Just to mix things up a bit, for this week’s restaurant review I decided to head a bit farther afield. Not to worry, I’ll soon be returning to our regularly scheduled programming in Edmonds. But for this go-around I chose to visit the exotic land of Mountlake Terrace and a little restaurant called The Red Onion.
Located on 56th Avenue West just north of 236th Street, The Red Onion is a homey joint with an obvious soft spot for our men and women in blue. Giant police badge cutouts decorate the walls and the menu proudly proclaims sponsorship of the local Shop With a Cop program. On the occasion of my visit, a state patrolman was dining in. This may not be where you want to stop for dinner if you’re running from the law.
Having no outstanding warrants personally, I parked myself at a table and was soon set up with a pint glass of Big E root beer ($2.50), featured on tap at The Red Onion. Barq’s can just step back, as Big E’s bite is a much fiercer one. Each sip packed a wintergreen wallop, which proved an excellent bright counterpoint to fried fare. For those wanting a more “adult” beverage, the restaurant also offers beer, wine, and wine coolers.
The Red Onion bills itself as offering “Burgers, BBQ & more” and indeed, the menu is a lengthy affair. I set out to induce a heart attack in three courses, and thus began with a basket of Terrace Tri-Fecta Fried Bacon ($3.99). That would be bacon from nearby Double DD Meats, battered in tempura and deep-fried. Uh huh.
As appetizers go, tempura bacon proved to be more a novelty rather than something I’ll go on to crave. The gnarls of fried batter and salty meat were, however, excellent vessels for The Red Onion’s signature “Kick Ass” sauce blending the flavors of onion and horseradish. The creamy concoction is certainly fitting for burgers and fries as well as for tempura bacon.
Among The Red Onion’s many offerings are numerous sandwiches, flatbread melts, platters of fried seafood and chicken, and barbecue plates. The hamburger line-up is an impressive one, with choices ranging from miniature Cheeseburger Babies Slammers to Red’s Major Triple By Pass and its three hamburger patties. Central to the burger menu is the “Profile Burger Bar”, a nod to social networking allowing diners to tailor their burger (just like an online profile page—get it?) for a flat rate of $5.99.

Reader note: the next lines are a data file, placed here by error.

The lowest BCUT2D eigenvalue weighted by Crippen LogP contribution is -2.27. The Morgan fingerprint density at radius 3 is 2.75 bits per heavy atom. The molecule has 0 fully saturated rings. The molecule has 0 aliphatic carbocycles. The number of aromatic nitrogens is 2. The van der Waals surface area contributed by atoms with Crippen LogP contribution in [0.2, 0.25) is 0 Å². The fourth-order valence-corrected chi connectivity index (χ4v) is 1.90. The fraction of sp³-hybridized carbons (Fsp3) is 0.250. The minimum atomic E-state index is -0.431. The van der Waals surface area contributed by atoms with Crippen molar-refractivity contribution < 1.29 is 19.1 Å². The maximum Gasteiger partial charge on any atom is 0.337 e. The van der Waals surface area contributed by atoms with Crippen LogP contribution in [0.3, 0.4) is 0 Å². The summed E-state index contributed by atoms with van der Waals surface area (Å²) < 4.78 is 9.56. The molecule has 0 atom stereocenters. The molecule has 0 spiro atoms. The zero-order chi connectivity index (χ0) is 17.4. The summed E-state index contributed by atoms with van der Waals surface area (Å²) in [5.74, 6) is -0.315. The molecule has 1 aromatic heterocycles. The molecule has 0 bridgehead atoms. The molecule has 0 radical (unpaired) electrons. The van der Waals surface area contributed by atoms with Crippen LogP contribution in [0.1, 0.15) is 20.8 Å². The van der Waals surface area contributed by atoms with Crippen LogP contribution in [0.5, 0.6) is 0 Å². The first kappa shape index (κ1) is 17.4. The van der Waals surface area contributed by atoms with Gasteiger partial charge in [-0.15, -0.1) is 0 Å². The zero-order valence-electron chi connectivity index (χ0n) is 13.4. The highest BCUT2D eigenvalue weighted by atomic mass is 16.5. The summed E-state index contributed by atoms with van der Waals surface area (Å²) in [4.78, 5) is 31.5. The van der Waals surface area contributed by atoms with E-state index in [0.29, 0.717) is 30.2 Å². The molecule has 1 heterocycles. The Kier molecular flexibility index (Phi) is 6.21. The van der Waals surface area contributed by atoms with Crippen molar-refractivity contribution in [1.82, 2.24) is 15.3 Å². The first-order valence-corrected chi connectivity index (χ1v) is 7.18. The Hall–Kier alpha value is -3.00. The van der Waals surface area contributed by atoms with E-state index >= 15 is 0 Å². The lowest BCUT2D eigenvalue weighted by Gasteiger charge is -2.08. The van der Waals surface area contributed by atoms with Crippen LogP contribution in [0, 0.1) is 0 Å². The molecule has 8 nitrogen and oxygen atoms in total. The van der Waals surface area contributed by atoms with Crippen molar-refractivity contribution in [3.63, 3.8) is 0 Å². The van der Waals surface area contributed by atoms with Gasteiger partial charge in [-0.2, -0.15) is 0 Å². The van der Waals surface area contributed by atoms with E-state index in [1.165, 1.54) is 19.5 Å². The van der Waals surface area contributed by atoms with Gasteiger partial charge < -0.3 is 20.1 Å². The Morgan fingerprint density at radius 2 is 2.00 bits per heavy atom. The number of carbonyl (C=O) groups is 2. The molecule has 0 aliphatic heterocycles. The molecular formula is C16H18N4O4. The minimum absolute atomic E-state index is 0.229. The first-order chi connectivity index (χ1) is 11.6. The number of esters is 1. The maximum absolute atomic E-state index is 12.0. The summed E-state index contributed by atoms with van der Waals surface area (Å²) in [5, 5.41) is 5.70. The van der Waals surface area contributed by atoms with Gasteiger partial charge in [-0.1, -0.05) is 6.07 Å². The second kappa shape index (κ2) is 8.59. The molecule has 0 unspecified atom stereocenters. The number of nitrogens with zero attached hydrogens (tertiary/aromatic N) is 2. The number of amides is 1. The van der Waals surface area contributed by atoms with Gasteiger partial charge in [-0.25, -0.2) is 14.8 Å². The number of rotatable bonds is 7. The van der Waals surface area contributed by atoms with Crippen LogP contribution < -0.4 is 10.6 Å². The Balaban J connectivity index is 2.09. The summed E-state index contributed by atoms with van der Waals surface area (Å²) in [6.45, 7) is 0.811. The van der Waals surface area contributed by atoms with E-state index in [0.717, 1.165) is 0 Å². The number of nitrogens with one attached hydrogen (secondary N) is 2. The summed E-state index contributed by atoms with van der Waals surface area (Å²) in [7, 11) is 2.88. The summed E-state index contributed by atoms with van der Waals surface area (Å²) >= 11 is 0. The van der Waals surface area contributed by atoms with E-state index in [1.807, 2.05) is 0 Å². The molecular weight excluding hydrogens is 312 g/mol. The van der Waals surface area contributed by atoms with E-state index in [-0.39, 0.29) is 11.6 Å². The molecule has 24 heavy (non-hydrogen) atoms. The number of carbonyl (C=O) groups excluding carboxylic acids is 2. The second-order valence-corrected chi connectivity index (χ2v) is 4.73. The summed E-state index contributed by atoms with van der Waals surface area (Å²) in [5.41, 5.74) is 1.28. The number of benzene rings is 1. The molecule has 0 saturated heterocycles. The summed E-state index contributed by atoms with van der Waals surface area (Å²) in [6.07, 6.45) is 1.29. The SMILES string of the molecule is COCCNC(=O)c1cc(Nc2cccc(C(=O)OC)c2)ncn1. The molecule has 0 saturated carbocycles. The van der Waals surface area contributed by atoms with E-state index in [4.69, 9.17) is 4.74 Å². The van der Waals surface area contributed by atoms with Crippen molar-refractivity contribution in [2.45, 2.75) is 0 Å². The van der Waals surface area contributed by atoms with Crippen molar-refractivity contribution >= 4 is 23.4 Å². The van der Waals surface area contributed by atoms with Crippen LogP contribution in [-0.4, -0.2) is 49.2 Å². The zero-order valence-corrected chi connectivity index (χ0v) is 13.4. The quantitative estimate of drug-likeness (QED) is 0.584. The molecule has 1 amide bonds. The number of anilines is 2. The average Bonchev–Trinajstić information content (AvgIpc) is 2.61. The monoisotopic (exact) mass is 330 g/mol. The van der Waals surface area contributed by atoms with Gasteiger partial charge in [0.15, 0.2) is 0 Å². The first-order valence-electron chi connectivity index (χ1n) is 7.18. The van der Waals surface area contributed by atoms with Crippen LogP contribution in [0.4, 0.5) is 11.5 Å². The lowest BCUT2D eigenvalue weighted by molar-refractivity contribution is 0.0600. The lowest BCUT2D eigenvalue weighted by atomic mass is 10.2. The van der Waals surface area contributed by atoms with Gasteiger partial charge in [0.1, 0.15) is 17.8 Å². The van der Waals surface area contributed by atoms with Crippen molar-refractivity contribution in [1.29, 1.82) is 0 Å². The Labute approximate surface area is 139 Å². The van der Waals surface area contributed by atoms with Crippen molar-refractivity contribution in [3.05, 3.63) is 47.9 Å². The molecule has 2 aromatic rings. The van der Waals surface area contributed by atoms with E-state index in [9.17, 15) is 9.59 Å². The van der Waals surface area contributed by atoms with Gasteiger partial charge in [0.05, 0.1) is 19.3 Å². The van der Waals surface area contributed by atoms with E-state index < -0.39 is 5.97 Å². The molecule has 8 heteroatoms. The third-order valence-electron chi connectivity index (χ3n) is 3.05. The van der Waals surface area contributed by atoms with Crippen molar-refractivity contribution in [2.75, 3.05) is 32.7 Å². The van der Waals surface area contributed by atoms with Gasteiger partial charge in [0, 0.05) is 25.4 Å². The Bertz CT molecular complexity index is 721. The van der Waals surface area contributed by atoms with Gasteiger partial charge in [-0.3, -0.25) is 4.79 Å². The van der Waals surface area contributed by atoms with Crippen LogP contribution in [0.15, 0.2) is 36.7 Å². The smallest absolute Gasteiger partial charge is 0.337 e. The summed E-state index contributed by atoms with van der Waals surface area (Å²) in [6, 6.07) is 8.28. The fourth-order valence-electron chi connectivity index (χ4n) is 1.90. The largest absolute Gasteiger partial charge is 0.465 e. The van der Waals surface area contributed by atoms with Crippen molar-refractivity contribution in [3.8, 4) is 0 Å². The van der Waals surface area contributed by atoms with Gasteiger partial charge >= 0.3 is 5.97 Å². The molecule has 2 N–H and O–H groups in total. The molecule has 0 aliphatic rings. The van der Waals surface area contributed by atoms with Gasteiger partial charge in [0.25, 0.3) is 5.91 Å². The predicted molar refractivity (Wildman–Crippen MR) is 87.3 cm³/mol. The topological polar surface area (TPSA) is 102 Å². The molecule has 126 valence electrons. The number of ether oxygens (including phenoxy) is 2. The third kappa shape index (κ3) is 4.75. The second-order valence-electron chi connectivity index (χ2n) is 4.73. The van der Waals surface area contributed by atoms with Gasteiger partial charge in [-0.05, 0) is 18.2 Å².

After no small amount of deliberation, I chose the Slow Roasted Pulled Pork Bar-b-Que Cuban Sandwich ($6.99). Make no mistake, this is in no way an “authentic” Cuban sandwich. While the requisite elements of roasted pork, ham, Swiss cheese and pickle are all there, so are the very untraditional additions of caramelized onions and generous applications of barbecue and horseradish sauces.
Providing you aren’t married to the idea of having a classic medianoche, The Red Onion’s take on a Cuban sandwich is a tasty, albeit messy one. I resorted to using knife and fork, not trusting my luck in successfully wrangling the sandwich by hand. Sweet, tangy barbecue sauce oozed over the tender pulled pork, bites of crisp garlicky pickle mingling with ham displaying just a touch of char from the grill.
Burgers and sandwiches are served a la carte at The Red Onion, and for $1.89 patrons can add their choice of a “sidekick” such as regular or sweet potato fries, onion rings, macaroni and cheese, or house-made smoked bacon clam chowder. I upped the ante and got Triple Topped Tater Tots ($3.99), a gooey mess of yummy naughtiness involving tots, cheddar, bacon and a side of sour cream. A sprinkle of chopped green onion or chives on top would have finished the dish perfectly, though the roughage might have run contrary to the artery-clogging capacity of the other ingredients.
Whereas my meal was in no way lacking in calories, it’s worth noting that The Red Onion does offer several options for the more health-conscious diner. Sandwiches offering lettuce wraps in place of bread, skinless sautéed chicken breast, and a meatless veggie burger can be paired with sidekicks such as salad and fruit. Clearly, I didn’t take advantage of any of these choices.
On the occasion of my visit to The Red Onion, the dining room and kitchen were adeptly managed by a trio of hard-working women. Orders were prepared quickly, and the two cheerful servers tag-teamed the tables to ensure no lengthy waits for attention of any kind. At one point, a server rushed out a basket of food to a youngster on the verge of low-blood-sugar-meltdown, thus staving off major waterworks.
Should your local travels take you east of I-5, The Red Onion is a nice little pit stop in Mountlake Terrace. Pack your defibrillator and stop in for a fully-adorned burger or plate of barbecue ribs. Your heart may not thank you, but your stomach will.